Bristol

Avonmouth incinerator plans to be challenged in High Court

The fight against proposals for a waste incinerator at Avonmouth is to go to the High Court.

Viridor Waste Management wants to build on a 20-acre site near Bristol but the city council turned the plans down.

Viridor appealed and the matter went to a public inquiry which referred it the government who over-ruled the council.

The Liberal Democrat-controlled council argues there is already sufficient capacity and the plant is not needed.

Councillor Gary Hopkins said the authority did not want "vast quantities" of waste imported into the area to be burnt and is to take its case to the High Court.

'Localism' denied

"We're responsible for the waste in the West of England and have worked with neigbouring councils on a policy which was agreed by the government who have now over-ruled it.

"We're told by Eric Pickles [the Secretary of State for Communities and Local Government] that he believes in localism.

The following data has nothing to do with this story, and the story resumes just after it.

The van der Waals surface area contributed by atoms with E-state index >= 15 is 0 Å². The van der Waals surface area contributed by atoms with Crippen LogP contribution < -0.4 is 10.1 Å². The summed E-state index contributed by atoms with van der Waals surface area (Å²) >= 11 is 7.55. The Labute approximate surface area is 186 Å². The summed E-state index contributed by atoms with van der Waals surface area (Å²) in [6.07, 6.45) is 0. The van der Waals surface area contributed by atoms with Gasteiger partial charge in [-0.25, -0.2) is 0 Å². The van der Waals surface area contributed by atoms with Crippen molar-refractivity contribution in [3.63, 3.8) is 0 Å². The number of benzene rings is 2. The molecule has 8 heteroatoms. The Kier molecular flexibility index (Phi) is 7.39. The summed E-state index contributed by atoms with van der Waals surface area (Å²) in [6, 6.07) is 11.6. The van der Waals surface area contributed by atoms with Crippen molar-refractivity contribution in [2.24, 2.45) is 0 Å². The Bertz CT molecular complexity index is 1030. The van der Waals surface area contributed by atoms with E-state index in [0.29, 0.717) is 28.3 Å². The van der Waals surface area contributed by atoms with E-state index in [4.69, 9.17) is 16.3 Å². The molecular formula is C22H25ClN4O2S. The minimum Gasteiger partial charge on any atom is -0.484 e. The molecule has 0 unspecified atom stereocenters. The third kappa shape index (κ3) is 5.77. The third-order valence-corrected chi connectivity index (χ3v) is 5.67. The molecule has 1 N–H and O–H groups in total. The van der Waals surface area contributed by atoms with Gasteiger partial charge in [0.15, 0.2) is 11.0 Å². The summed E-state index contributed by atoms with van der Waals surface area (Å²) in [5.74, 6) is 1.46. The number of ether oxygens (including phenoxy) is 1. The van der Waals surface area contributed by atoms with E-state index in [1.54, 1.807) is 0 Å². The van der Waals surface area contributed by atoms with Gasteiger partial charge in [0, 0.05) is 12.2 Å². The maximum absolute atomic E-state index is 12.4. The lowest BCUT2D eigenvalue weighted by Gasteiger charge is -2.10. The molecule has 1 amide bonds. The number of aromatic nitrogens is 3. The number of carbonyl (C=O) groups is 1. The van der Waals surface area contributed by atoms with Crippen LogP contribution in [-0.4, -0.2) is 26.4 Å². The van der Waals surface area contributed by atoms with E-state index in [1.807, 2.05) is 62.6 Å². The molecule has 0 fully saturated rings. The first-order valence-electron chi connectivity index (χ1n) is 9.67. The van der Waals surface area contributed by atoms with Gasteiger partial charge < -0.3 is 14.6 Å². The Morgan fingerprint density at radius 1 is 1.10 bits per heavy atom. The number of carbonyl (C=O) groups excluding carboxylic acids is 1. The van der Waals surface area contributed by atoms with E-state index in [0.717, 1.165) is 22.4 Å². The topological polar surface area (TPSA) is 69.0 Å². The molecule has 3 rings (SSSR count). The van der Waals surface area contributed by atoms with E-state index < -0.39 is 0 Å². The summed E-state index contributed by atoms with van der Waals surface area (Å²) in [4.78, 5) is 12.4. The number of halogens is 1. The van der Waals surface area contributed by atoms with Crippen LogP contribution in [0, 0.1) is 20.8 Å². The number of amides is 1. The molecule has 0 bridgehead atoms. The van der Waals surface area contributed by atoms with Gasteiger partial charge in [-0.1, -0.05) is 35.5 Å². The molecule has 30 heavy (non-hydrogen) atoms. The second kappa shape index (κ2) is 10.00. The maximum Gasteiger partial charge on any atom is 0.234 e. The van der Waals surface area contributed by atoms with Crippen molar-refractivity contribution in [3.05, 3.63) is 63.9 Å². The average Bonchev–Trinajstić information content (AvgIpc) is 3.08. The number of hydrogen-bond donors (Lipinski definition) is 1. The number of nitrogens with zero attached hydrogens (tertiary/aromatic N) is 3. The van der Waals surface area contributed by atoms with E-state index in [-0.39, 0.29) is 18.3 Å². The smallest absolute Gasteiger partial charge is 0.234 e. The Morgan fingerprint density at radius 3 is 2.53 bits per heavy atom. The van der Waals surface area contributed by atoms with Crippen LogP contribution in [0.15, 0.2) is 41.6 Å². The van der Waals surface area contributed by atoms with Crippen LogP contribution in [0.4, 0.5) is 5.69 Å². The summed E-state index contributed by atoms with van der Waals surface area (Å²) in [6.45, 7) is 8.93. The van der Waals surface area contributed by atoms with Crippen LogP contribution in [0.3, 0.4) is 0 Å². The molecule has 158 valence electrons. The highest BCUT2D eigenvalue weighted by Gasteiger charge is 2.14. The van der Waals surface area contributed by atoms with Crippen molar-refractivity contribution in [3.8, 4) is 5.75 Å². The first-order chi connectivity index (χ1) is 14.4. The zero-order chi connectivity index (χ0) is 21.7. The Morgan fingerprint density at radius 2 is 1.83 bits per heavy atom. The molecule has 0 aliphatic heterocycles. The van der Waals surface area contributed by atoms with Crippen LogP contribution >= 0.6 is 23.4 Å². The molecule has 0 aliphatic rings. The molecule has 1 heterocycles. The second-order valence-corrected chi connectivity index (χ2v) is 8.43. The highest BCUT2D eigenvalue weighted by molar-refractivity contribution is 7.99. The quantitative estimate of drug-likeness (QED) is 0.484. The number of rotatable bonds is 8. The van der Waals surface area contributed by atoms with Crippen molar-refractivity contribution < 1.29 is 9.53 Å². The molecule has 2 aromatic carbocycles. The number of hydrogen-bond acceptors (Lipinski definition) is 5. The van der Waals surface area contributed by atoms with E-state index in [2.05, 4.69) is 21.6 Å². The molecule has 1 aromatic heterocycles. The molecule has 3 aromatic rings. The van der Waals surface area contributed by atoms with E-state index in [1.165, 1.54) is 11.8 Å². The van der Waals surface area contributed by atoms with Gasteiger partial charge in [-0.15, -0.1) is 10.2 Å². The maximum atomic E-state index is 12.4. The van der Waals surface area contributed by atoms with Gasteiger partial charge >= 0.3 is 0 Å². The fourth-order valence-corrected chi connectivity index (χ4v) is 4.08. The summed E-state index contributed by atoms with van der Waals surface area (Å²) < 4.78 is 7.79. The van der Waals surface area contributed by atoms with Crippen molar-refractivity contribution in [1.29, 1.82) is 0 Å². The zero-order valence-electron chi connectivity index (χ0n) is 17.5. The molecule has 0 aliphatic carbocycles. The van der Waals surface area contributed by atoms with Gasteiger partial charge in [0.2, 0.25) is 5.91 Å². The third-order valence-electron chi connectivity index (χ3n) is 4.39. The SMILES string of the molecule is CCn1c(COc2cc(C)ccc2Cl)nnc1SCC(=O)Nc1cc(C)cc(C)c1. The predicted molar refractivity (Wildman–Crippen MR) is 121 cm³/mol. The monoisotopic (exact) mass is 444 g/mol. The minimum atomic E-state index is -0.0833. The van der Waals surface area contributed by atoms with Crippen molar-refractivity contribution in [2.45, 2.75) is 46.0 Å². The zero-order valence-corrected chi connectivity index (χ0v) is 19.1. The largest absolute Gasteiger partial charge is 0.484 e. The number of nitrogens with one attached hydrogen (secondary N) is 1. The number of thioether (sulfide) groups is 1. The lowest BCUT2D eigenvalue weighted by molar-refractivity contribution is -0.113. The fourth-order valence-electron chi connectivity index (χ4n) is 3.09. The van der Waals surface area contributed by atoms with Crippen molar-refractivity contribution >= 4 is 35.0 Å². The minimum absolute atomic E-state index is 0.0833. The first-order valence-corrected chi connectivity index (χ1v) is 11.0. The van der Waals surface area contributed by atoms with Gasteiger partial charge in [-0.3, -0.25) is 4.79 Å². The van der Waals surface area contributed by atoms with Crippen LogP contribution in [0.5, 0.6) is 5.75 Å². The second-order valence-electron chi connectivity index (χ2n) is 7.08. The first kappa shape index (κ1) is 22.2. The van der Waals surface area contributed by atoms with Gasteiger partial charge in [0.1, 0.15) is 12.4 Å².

"The last thing we are seeing here is localism."

Mr Hopkins said he feared waste from the Midlands and the rest of the West Country would be shipped into Bristol to be burnt there.

"I don't think Bristol and the surrounding councils should accept this," he added.

The High Court hearing is due on 29 November.

Neither Viridor or Mr Pickles has commented on the matter.

Planning officials at Bristol City Council had previously recommended the 20-acre "resource recovery centre" should be approved.

But in June 2010 all seven members of the council's Development Control panel rejected the scheme, which would have dealt with about 300,000 tonnes of waste a year.

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